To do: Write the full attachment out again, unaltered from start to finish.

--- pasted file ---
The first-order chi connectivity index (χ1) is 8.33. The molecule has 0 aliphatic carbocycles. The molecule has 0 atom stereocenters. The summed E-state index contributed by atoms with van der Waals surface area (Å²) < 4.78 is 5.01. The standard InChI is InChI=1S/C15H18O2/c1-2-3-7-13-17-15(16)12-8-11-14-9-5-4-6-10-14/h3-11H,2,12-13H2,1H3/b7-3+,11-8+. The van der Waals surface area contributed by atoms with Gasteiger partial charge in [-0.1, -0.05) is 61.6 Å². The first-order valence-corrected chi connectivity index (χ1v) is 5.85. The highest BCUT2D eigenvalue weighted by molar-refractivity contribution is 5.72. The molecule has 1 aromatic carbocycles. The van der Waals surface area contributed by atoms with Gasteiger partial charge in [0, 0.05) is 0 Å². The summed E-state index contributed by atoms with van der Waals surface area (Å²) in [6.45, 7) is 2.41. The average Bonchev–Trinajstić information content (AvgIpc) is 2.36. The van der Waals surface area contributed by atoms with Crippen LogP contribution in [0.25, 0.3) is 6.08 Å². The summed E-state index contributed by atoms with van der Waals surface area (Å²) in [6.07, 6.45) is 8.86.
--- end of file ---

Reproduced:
The first-order chi connectivity index (χ1) is 8.33. The molecule has 0 aliphatic carbocycles. The molecule has 0 atom stereocenters. The summed E-state index contributed by atoms with van der Waals surface area (Å²) < 4.78 is 5.01. The standard InChI is InChI=1S/C15H18O2/c1-2-3-7-13-17-15(16)12-8-11-14-9-5-4-6-10-14/h3-11H,2,12-13H2,1H3/b7-3+,11-8+. The van der Waals surface area contributed by atoms with Gasteiger partial charge in [-0.1, -0.05) is 61.6 Å². The first-order valence-corrected chi connectivity index (χ1v) is 5.85. The highest BCUT2D eigenvalue weighted by molar-refractivity contribution is 5.72. The molecule has 1 aromatic carbocycles. The van der Waals surface area contributed by atoms with Gasteiger partial charge in [0, 0.05) is 0 Å². The summed E-state index contributed by atoms with van der Waals surface area (Å²) in [6.45, 7) is 2.41. The average Bonchev–Trinajstić information content (AvgIpc) is 2.36. The van der Waals surface area contributed by atoms with Crippen LogP contribution in [0.25, 0.3) is 6.08 Å². The summed E-state index contributed by atoms with van der Waals surface area (Å²) in [6.07, 6.45) is 8.86.